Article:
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Monday, May 23, 2011

Goldman's Ethical Conflict of Interest: Obviated or Enabled?

According to U.S. Senator Carl Levin, Goldman Sachs “profited by taking advantage of its clients’ reasonable expection[s] that it would not sell products that it did not want to succeed and that there was no conflict of economic interest between the firm and the customers that it had pledged to serve.” (Cohen, p. 19). Not only was the bank secretly betting against housing-related securities while selling them to clients, in at least one case a client shorting such a security was allowed to have a hand in picking the bonds. What is perhaps most striking, however, is how little Goldman Sachs has had to pay for acting at the expense of some of its clients. One might predict on this basis that the unethical culture at the bank is ongoing.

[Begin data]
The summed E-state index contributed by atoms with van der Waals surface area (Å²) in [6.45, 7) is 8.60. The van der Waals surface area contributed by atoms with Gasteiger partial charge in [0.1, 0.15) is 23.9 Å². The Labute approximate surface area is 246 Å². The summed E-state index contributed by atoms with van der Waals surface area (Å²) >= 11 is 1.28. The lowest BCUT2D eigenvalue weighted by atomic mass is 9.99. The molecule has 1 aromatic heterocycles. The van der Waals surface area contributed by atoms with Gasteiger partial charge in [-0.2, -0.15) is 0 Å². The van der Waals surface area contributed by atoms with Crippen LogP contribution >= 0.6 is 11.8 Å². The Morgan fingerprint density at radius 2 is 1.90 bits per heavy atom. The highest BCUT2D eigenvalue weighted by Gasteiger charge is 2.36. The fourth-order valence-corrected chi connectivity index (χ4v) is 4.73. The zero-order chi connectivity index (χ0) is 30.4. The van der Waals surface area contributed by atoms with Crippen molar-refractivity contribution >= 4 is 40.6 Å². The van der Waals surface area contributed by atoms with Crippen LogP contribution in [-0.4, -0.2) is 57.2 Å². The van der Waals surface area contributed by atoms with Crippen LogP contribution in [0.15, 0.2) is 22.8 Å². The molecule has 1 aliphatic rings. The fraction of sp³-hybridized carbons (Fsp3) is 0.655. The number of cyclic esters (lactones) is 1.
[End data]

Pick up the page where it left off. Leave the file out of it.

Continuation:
The full essay is at Institutional Conflicts of Interest, available in print and as an ebook at Amazon.